Dan Bodan is a Berlin-based musician originating from the Canadian Prairies. Although there isn’t a huge amount of his music online, what there is of it is an intriguing selection of informal performances in galleries and collaborations with visual artists. A particular favourite, ‘What’s So New’, is a compelling blend of sweet echoing male vocal and dream-paced, tropically-tinted backing, teamed with a hypnotic video by artist Dena Yago. His recent album ‘Nudity & Atrocity’, described as a “gothic romance”, is available now on limited edition vinyl at Pro qm, Motto, or upon email request to his co-founded record label Mangrove. We caught up with him to ask more about his projects:
How would you describe your music?
It’s not exactly genre-specific so I usually just say I sing. Like singer-songwriter style. But with beats.
Your records are for sale at Motto and Pro qm, not typical music outlets.. How did that come about?
Well with Pro qm, Axel Wieder saw me play at the CTM Festival a few years back and invited me to do a performance at the store and I prepared an album specifically for the shop (Cashmere Sweater). But in Berlin those book stores kinda make the most sense for distribution of all kinds of liberal and DIY productions, including music.
Is the video for ‘Nudity and Atrocity’ (below) a collaboration as part of a bigger project?
Yeah, ‘Nudity & Atrocity’ became a collaborative work with other artists. There is, in theory at least, a video for each song and the record cover was designed by Simon Denny. Other people wrote press texts and developed MP3 art for the digital singles. I had an exhibition of all the completed works associated with a project in Japan this past november at Harcoza (details here). They changed the name to ‘COPYCAT in 3D’ though, because they felt ‘Nudity & Atrocity’ was insensitive in light of the earthquake and tsunami.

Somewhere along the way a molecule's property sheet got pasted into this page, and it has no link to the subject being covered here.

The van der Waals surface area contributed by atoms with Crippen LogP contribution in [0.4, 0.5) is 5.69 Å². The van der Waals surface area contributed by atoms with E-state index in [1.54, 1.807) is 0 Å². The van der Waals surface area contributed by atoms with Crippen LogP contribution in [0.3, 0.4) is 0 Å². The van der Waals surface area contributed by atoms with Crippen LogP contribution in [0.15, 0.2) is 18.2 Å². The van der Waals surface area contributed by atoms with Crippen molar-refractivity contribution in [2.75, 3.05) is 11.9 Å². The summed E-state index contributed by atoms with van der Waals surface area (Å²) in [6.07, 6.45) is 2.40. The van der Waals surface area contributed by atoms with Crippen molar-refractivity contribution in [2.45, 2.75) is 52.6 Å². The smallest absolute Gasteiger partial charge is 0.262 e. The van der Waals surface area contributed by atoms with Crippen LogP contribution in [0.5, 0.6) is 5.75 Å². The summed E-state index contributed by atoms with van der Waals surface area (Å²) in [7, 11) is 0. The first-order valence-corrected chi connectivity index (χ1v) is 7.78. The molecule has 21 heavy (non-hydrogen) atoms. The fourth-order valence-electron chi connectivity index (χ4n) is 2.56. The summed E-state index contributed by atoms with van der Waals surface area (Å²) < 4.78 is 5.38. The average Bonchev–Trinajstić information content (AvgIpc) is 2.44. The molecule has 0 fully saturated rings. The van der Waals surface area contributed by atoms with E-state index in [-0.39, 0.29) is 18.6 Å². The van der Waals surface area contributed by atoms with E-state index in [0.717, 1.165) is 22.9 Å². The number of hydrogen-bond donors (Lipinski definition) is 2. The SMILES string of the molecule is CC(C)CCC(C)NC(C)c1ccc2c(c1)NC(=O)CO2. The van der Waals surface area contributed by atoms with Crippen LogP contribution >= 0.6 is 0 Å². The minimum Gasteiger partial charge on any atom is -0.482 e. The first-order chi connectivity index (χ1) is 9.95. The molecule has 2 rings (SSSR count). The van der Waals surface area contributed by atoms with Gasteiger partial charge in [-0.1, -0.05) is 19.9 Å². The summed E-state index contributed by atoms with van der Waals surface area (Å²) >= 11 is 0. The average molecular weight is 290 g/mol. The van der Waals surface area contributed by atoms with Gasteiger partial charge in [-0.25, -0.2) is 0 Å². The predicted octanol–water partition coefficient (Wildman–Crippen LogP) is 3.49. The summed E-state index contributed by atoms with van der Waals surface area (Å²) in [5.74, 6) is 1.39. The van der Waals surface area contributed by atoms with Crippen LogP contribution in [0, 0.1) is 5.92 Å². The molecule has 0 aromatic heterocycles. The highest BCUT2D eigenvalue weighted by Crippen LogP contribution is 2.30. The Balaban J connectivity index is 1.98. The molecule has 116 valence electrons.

It seems you perform in more galleries than regular gig venues, how has that happened?
I mean, most of my friends are artists or work in the art world and a lot of people came to the Pro qm show so I started being offered gigs at galleries, museums, bookshops and other art spaces. I don’t see what I do as performance art or anything (I’ve thought about it, but I can never justify it that way), it’s just the context that I’ve found popularity. And it’s a tricky one too, because despite the enormity of the art market it’s not terribly lucrative and in some ways it can be limiting to play to a rather specific demographic. Then again I travel a lot and it’s given me the opportunity to play in some amazing spaces and engage in a dialogue with really fascinating and interesting people. It’s provided me an access to a certain part of society that I either wouldn’t have known about or been able to engage with on (roughly) my own terms.
Can you tell me more about Mangrove?
Mangrove is a project label I started with my friend Martin Thacker. I was working on putting out a self-released vinyl when I decided I wanted to start a label to help put out music from other people I like. Martin is an artist and runs a small import-export business and said he wanted to get involved too. So far we’ve only put out a limited run of my record and did some screenings for an indie film (www.wetlooks.net) but we’re slowly working towards getting more stuff out for 2012. I don’t think we’ll ever do another vinyl release though. There’s way more interesting ways of distributing and monetising music through new developments online, and we’re more interested in getting our hands dirty with that.
What’s next for you?
I’ve started working with a label in the UK and they’re putting out a single in the next month or so. I’m working on another album at the moment, something more produced and polished, with some rad collaborators. I’m trying to move away from DIY where possible. I’m doing a collaboration with Maxwell Simmer at a group show at Sandy Brown on Saturday the 11th of feb and I do a monthly night of ‘Lounge Songz’ at TIMES here in Berlin.